Yesterday, I took the subway north to Van Cortlandt Park, and raced the 10k Urban Environmental Challenge trail race, organized by the Van Cortlandt Track Club (VCTC). The day dawned bright and sunny, if a bit windy. Conditions for the race were dry - frankly, not my cup of tea! I've done this race before, and it's selling point is that it takes you off the "regular" trails in Van Cortlandt and into the urban woods, seeking some mud and brambles for your trail running pleasure. Unfortunately and despite some mid-week rain, this year's course featured almost no water or mud whatsoever. Sigh. At least there were a few downed trees, a couple of which required some hands-on scrambling to get over.
I ran a couple miles of the course while warming up, and knew that the day would result in some faster-than-usual trail racing times. I've posted here recently that I'm not really trained for that kind of racing right now. My main goal for the year is to stay injury-free, so I'm being very cautious about doing any kind of harder workouts. I'm not going to push myself too hard right now in training. The end result: I've got no leg speed!
As usual, the start was too fast for my old legs. I convinced myself to get out faster today, if nothing else it would be good training for the upcoming Leatherman's Loop race, at which a fast start is rather vital (with 1000 other runners all thinking the same thing). Despite my best efforts yesterday (and my immediate heavy breathing), I counted 16 runners in front of me as we made the sharp left turn and headed for the first short section of single-track (a rocky uphill). For the remainder of the race, I'd be the guy trying to charge from behind. Like I said, as usual.
The race mixes some technical single-track with some wider, crushed-gravel trails. This makes for very uneven pacing, which can wear some runners down. Knowing that I'm better on the technical stuff, I approach a race like this in an unusual way: I actually hammer the single-track, and when we hit the gravel paths I slow just a tad to catch my breath. That led to some back-and-forth with two guys between miles 1 and 3, with me leaping past them in the woods, and them coming back around in the clearings. Eventually, as we completed the first loop and had to cross a couple of muddy sections (the only mud of the day), I left them behind and moved into the top 10.
Rather than repeat the first loop, the second time around moves runners onto a long, gradual downhill section that is clearly rarely-used. By this point, I'd gotten past a couple more runners, and had my sights set on a guy at least a minute ahead of me, wearing a bright orange t-shirt (an old Mudders and Grunters shirt, actually). That orange shirt became my target, and I knew that we had to climb back up eventually, and that's when my non-fast but somewhat-strong legs were going to help me reel him back in. The plan worked, and I got past him just as we crested the hill.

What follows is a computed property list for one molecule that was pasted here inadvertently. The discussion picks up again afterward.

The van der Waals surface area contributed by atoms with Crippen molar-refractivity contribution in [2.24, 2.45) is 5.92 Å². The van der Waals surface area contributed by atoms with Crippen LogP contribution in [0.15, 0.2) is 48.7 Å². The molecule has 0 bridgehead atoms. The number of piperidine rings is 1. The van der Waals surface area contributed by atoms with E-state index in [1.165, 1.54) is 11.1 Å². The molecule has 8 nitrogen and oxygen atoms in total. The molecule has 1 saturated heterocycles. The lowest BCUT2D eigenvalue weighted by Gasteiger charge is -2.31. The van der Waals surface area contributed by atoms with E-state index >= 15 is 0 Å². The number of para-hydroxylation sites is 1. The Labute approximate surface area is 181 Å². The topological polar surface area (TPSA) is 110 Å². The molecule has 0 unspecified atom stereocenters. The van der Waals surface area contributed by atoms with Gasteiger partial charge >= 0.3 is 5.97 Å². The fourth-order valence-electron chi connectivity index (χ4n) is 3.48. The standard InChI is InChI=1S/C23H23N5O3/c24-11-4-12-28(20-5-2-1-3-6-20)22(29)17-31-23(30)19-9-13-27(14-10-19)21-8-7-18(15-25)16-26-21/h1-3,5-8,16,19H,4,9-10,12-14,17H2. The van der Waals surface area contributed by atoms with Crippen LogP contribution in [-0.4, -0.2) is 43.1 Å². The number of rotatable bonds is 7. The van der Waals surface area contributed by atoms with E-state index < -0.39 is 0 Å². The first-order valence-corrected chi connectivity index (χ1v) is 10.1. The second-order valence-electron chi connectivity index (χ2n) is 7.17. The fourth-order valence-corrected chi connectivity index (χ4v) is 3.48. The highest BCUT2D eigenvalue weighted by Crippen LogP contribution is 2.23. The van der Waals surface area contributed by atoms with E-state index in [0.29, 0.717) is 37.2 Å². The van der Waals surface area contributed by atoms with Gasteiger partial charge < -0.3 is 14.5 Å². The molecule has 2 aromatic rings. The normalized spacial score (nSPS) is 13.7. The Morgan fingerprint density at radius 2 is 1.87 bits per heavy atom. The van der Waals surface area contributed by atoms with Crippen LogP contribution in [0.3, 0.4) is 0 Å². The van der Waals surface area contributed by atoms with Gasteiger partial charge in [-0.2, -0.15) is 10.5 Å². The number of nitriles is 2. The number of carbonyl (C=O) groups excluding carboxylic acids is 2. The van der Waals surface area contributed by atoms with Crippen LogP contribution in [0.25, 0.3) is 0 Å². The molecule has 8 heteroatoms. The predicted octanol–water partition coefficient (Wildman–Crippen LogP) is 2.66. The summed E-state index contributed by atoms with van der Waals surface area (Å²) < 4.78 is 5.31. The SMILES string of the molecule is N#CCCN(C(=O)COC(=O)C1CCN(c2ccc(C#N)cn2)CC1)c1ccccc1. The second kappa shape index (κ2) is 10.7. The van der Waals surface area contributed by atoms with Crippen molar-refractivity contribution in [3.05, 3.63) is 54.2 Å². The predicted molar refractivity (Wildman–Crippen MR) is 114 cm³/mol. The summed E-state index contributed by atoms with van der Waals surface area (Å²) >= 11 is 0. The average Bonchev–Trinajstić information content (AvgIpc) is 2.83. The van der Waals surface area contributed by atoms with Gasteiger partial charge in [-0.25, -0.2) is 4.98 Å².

From there, it was a mad dash through about a mile of technical stuff, until the final 800 meters on an easy gravel path. I knew I'd have to put time on those who were chasing me, because once on the flats they were likely to out-run me during the final kick. I did what I could back in the woods, and hit the flats with enough of a lead to hold onto 6th overall (out of 326 finishers) in 41:50 (my slowest-ever time for this race - ah, well). Here's a photo near the finish line, you can see that long, flat stretch at the end - not my favorite part of the race.
As they posted results after the race, I was delighted to have won my age group, because there are no trophies for this race: instead, you win a carrot cake from Lloyd's. At first glance, that may not cause you any pause, but it should. In my humble opinion, Lloyd's makes the best carrot cake on planet Earth.
The stuff is pure heaven, really. The bakery is located right across the street from the finish line at Van Cortlandt, and after the race there was a line of runners stretching out the door and up the sidewalk - and not one of them minded the wait. I don't know what Lloyd's secret might be (although I understand that they work by hand and invite you to watch them), but those carrot cakes are just incredible. Winning my age group garnered me a pastry box containing one entire cake. All I wanted to do was to tear it open and devour the thing in a few bites, but I wanted to share it with my wife, so I made a bee-line back to the subway and toted it home.
Here is a photo of me right after receiving my carrot cake - you can see me carefully cradling the priceless contents in the elegant box. I seem to be whispering softly to it as I caress the container:
Kudos to the VCTC for another great race. I must say that the VCTC folks are truly friendly and welcoming. They manage to get a lot of volunteers out to support their racing schedule, which seems to me to be growing every year. Their races have an old-school, down-home feeling - reminds me of why I fell in love with racing so many years ago.
Speaking of racing and so many years, this little trail race yesterday was the 700th race of my running career. I celebrated it by sharing carrot cake with my lovely wife when I got home. I'll look back on those 700 races in another post soon.